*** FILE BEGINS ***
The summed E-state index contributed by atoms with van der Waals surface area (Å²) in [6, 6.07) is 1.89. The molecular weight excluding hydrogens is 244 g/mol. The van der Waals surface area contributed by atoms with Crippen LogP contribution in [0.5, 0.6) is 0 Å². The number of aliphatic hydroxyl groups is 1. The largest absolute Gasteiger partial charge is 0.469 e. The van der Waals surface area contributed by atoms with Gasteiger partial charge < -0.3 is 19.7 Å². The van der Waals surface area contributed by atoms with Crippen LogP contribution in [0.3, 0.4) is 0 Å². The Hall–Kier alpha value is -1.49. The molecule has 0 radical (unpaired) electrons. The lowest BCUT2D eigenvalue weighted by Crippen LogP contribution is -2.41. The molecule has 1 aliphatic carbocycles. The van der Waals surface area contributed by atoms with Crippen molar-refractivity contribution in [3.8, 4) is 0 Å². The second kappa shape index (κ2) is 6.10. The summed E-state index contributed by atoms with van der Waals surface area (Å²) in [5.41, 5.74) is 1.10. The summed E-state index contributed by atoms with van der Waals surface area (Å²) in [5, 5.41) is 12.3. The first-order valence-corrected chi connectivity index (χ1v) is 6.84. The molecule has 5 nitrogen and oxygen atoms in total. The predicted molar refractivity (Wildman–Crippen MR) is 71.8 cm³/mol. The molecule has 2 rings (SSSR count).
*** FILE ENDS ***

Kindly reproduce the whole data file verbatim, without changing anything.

The summed E-state index contributed by atoms with van der Waals surface area (Å²) in [6, 6.07) is 1.89. The molecular weight excluding hydrogens is 244 g/mol. The van der Waals surface area contributed by atoms with Crippen LogP contribution in [0.5, 0.6) is 0 Å². The number of aliphatic hydroxyl groups is 1. The largest absolute Gasteiger partial charge is 0.469 e. The van der Waals surface area contributed by atoms with Gasteiger partial charge < -0.3 is 19.7 Å². The van der Waals surface area contributed by atoms with Crippen LogP contribution in [0.3, 0.4) is 0 Å². The Hall–Kier alpha value is -1.49. The molecule has 0 radical (unpaired) electrons. The lowest BCUT2D eigenvalue weighted by Crippen LogP contribution is -2.41. The molecule has 1 aliphatic carbocycles. The van der Waals surface area contributed by atoms with Crippen molar-refractivity contribution in [3.8, 4) is 0 Å². The second kappa shape index (κ2) is 6.10. The summed E-state index contributed by atoms with van der Waals surface area (Å²) in [5.41, 5.74) is 1.10. The summed E-state index contributed by atoms with van der Waals surface area (Å²) in [5, 5.41) is 12.3. The first-order valence-corrected chi connectivity index (χ1v) is 6.84. The molecule has 5 nitrogen and oxygen atoms in total. The predicted molar refractivity (Wildman–Crippen MR) is 71.8 cm³/mol. The molecule has 2 rings (SSSR count).